A mother of two, Mendillo graduated from Yale University with a degree in English literature in 1980, joining the investment office there before Yale hired its longtime manager David Swensen. She got an MBA from Yale and moved to Boston to work at Bain & Co. in 1984, around the same time the management consultant company spun off the private-equity firm that Republican presidential candidate Mitt Romney once ran.
Her conviction in natural resources dates back to 1997 when as a vice president she recommended the endowment buy timberland in Oregon, Washington and later Pennsylvania. U.S. paper companies had been selling their forests for years as they sought to generate cash amid competition from overseas, finding buyers in pension funds and other institutions.
The endowment had the cash that paper companies needed, said Meyer, who resigned in 2006 to start the hedge fund Convexity Capital Management LP in Boston. It didn’t have to squeeze the assets for income and it had the expertise to do the complicated deals and ultimately manage the holdings, he said. Harvard sold all the U.S. properties at a substantial profit.
“That fell right into Harvard’s strength,” said Meyer, who left amid criticism from Harvard alumni that some endowment employees were paid too much. “It’s a big advantage having this internal team that can pay attention to these details.”
The success galvanized Harvard Management, which added specialists such as Andy Wiltshire, a New Zealand native who worked in the forest service there and joined the endowment in 2001. He came from GMO Renewable Resources, the forestry affiliate of Grantham, Mayo, Van Otterloo & Co., the Boston-based firm co-founded by Jeremy Grantham that manages about $100 billion.
Wiltshire, who was promoted to head of alternative assets including natural resources at Harvard in 2008, was the university’s highest-paid employee in 2010, earning $5.5 million. Mendillo received compensation of $3.52 million.
Harvard also hired Grantham’s son, Oliver Grantham, who is a senior vice president on the natural resources team. His father is a well-known advocate for investing in natural resources on the belief that population and economic growth in countries such as China will push up commodity prices.
In the past decade, Harvard turned its attention overseas. In 2004, it outbid CITIC Group Corp., a Chinese finance and real estate company, for the cutting rights to New Zealand’s Kaingaroa pine plantation forests. The next year, Harvard began buying forests in Romania, and owns almost 100 percent of a company that’s among the largest private holders of timberland there, with 35,000 hectares valued at $100 million.
The endowment’s global reach also extends to South Africa, according to Mendillo, whose husband runs a company that advises on so-called green investing, and was an assistant Massachusetts secretary of environmental affairs. In 2010, the fund paid $28 million for a dairy farm in New Zealand.
“It takes expertise to execute in this area,” said Mendillo, who made a rare public appearance in July in New York at an investor conference and talked about her new strategy. “A lot of other investors don’t have the expertise, don’t have the team to go out and look at individual timberland or other natural resources and decide what they think are the higher- potential or higher-risk situations.”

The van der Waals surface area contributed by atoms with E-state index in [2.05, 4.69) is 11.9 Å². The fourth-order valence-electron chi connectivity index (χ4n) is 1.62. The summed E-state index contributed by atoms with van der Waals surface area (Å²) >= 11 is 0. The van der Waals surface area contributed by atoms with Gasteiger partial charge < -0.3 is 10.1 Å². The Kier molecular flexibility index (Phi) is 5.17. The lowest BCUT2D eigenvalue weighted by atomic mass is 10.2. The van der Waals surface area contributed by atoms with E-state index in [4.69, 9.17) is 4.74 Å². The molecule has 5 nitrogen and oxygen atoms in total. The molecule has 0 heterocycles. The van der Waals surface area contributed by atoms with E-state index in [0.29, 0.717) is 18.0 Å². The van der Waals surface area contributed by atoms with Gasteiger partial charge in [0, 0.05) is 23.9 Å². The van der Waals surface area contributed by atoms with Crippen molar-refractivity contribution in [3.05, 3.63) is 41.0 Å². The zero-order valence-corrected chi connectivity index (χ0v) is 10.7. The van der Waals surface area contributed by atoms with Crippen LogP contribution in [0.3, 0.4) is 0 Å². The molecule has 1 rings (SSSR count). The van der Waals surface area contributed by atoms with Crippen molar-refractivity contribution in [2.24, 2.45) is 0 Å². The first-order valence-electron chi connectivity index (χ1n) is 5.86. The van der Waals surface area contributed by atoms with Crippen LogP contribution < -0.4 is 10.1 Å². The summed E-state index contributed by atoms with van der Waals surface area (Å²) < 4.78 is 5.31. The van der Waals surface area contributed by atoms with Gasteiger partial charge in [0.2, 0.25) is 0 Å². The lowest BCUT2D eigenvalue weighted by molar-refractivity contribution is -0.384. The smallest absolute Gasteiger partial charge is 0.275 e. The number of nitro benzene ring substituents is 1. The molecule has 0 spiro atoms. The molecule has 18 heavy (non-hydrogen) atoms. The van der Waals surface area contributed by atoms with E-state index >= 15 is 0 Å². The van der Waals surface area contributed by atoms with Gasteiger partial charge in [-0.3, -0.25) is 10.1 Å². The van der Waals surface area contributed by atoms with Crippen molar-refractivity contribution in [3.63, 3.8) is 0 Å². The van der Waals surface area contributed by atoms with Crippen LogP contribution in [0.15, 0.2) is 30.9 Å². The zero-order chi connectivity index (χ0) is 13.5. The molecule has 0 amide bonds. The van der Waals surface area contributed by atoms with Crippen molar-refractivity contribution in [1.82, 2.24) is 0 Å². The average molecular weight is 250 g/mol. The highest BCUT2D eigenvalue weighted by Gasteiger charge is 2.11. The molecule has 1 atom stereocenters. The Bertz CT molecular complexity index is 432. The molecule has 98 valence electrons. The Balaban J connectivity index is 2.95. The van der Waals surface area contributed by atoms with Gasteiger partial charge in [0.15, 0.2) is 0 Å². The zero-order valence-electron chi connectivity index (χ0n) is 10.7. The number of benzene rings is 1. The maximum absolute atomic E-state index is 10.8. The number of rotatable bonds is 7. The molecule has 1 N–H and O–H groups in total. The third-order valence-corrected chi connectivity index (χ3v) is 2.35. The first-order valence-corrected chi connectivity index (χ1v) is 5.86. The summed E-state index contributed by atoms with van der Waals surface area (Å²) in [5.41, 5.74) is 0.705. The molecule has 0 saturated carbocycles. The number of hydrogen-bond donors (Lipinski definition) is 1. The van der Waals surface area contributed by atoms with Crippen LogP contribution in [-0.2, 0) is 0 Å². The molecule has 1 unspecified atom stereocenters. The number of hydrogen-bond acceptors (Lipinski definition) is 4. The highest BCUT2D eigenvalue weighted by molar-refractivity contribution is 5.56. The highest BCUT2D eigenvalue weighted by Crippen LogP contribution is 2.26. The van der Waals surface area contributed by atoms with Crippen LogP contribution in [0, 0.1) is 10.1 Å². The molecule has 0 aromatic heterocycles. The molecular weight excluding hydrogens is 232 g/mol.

Mendillo also said that in the next five years or so there may be opportunities to buy natural resources again in the U.S., where it can take at least three times as long to grow trees for harvest as it does in more temperate climates such as Brazil.
While she confirmed some of the investments that have been reported in local news accounts in New Zealand and Romania, the university in general doesn’t comment on its endowment holdings. Because Harvard is a nonprofit institution, it is only required to disclose publicly traded investments, which amounted to less than $1 billion in the second quarter.
Some in the Harvard community are skeptical. Students representing the coalition Responsible Investment at Harvard wrote a letter to the Harvard Crimson in December criticizing the school for making investment decisions “in a black box, removed from the input and examination of Harvard community members.” They also called for a more socially responsible investment fund and divestments from companies such as Alpha Natural Resources, a coal producer.
At the same time environmentalists and development experts have ramped up criticism of the rush of large institutional investors including private-equity funds buying agricultural land to develop export crops, primarily in poor regions of the world. A World Bank report last year found there have been an unprecedented number of large-scale farmland deals in recent years, primarily in Africa, with questionable benefits to the local population.
If greater returns are “going to come at the expense of environmental degradation and social harm, then I don’t think it is worth it,” said Joshua Humphreys, a fellow at the Tellus Institute. The Boston-based nonprofit research firm advocates for sustainable economic development.
In April, a group of activists wrote a letter to Faust condemning Harvard Management’s participation in a global agricultural-investing conference in New York, saying it promoted corporate management of farms, which leads to hunger, rising food prices and environmental degradation such as monoculture forests that destroy native habitats.
While Mendillo won’t discuss details of the university’s investments, she said they’re all done on a sustainable basis.
“We have a very high conviction that if we create value in the portfolio by increasing the health of the forest, increasing the forest itself, allowing it to mature while we hold it, we’re going to be able to sell at a better price,” she said. “It’s economically and environmentally driven.”
To contact the editor responsible for this story: Jonathan Kaufman at [email protected]